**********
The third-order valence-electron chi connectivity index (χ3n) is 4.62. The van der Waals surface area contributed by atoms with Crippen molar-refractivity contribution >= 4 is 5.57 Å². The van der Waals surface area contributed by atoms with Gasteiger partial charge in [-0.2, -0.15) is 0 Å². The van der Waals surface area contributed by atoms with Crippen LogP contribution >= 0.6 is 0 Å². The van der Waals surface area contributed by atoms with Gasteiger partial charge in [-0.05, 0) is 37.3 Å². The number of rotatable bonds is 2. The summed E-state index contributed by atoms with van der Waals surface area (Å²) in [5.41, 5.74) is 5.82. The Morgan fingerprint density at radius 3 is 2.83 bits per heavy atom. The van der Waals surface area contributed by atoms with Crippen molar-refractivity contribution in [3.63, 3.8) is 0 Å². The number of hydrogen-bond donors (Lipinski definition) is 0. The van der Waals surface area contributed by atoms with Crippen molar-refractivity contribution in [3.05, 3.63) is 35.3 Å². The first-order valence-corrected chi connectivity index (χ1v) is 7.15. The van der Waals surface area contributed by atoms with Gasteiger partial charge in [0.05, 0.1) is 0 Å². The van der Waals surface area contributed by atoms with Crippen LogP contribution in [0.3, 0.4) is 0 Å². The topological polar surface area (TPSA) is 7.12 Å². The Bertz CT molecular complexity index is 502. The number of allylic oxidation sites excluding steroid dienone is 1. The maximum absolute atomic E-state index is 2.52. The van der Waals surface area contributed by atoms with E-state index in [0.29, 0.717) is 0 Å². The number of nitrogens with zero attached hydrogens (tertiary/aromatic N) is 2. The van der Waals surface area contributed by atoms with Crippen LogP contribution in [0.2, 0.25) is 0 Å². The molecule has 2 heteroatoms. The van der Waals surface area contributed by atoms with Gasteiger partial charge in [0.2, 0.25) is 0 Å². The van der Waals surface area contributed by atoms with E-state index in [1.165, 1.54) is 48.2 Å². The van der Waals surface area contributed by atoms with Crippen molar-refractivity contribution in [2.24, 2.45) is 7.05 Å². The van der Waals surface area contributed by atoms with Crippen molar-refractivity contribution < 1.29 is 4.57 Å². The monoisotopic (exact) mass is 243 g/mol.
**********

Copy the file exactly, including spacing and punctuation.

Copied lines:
The third-order valence-electron chi connectivity index (χ3n) is 4.62. The van der Waals surface area contributed by atoms with Crippen molar-refractivity contribution >= 4 is 5.57 Å². The van der Waals surface area contributed by atoms with Gasteiger partial charge in [-0.2, -0.15) is 0 Å². The van der Waals surface area contributed by atoms with Crippen LogP contribution >= 0.6 is 0 Å². The van der Waals surface area contributed by atoms with Gasteiger partial charge in [-0.05, 0) is 37.3 Å². The number of rotatable bonds is 2. The summed E-state index contributed by atoms with van der Waals surface area (Å²) in [5.41, 5.74) is 5.82. The Morgan fingerprint density at radius 3 is 2.83 bits per heavy atom. The van der Waals surface area contributed by atoms with Crippen molar-refractivity contribution in [3.63, 3.8) is 0 Å². The number of hydrogen-bond donors (Lipinski definition) is 0. The van der Waals surface area contributed by atoms with Crippen molar-refractivity contribution in [3.05, 3.63) is 35.3 Å². The first-order valence-corrected chi connectivity index (χ1v) is 7.15. The van der Waals surface area contributed by atoms with Gasteiger partial charge in [0.05, 0.1) is 0 Å². The van der Waals surface area contributed by atoms with Crippen LogP contribution in [0.3, 0.4) is 0 Å². The topological polar surface area (TPSA) is 7.12 Å². The Bertz CT molecular complexity index is 502. The number of allylic oxidation sites excluding steroid dienone is 1. The maximum absolute atomic E-state index is 2.52. The van der Waals surface area contributed by atoms with E-state index in [0.29, 0.717) is 0 Å². The number of nitrogens with zero attached hydrogens (tertiary/aromatic N) is 2. The van der Waals surface area contributed by atoms with Crippen LogP contribution in [0.2, 0.25) is 0 Å². The molecule has 2 heteroatoms. The van der Waals surface area contributed by atoms with Gasteiger partial charge in [0.2, 0.25) is 0 Å². The van der Waals surface area contributed by atoms with E-state index in [1.165, 1.54) is 48.2 Å². The van der Waals surface area contributed by atoms with Crippen molar-refractivity contribution in [2.24, 2.45) is 7.05 Å². The van der Waals surface area contributed by atoms with Crippen molar-refractivity contribution < 1.29 is 4.57 Å². The monoisotopic (exact) mass is 243 g/mol.